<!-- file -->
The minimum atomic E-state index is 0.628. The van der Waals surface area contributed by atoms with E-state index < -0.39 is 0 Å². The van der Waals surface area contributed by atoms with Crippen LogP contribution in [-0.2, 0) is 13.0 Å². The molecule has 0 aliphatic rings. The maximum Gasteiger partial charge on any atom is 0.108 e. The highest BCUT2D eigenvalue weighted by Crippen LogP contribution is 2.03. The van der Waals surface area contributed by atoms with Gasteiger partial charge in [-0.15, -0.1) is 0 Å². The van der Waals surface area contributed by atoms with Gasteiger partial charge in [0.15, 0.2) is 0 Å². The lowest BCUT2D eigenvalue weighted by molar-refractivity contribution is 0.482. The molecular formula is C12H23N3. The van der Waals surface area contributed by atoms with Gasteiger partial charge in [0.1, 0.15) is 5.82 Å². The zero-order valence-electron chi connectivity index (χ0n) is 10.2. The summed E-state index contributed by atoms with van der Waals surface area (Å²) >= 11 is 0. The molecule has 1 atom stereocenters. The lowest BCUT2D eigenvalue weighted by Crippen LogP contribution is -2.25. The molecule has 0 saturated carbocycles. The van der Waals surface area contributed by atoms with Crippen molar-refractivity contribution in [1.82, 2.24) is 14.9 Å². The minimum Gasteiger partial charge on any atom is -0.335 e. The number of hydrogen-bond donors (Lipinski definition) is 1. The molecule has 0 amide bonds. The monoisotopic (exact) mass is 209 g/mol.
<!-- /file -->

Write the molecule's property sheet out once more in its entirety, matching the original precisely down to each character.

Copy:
The minimum atomic E-state index is 0.628. The van der Waals surface area contributed by atoms with E-state index < -0.39 is 0 Å². The van der Waals surface area contributed by atoms with Crippen LogP contribution in [-0.2, 0) is 13.0 Å². The molecule has 0 aliphatic rings. The maximum Gasteiger partial charge on any atom is 0.108 e. The highest BCUT2D eigenvalue weighted by Crippen LogP contribution is 2.03. The van der Waals surface area contributed by atoms with Gasteiger partial charge in [-0.15, -0.1) is 0 Å². The van der Waals surface area contributed by atoms with Gasteiger partial charge in [0.15, 0.2) is 0 Å². The lowest BCUT2D eigenvalue weighted by molar-refractivity contribution is 0.482. The molecular formula is C12H23N3. The van der Waals surface area contributed by atoms with Gasteiger partial charge in [0.1, 0.15) is 5.82 Å². The zero-order valence-electron chi connectivity index (χ0n) is 10.2. The summed E-state index contributed by atoms with van der Waals surface area (Å²) >= 11 is 0. The molecule has 1 atom stereocenters. The lowest BCUT2D eigenvalue weighted by Crippen LogP contribution is -2.25. The molecule has 0 saturated carbocycles. The van der Waals surface area contributed by atoms with Crippen molar-refractivity contribution in [1.82, 2.24) is 14.9 Å². The minimum Gasteiger partial charge on any atom is -0.335 e. The number of hydrogen-bond donors (Lipinski definition) is 1. The molecule has 0 amide bonds. The monoisotopic (exact) mass is 209 g/mol.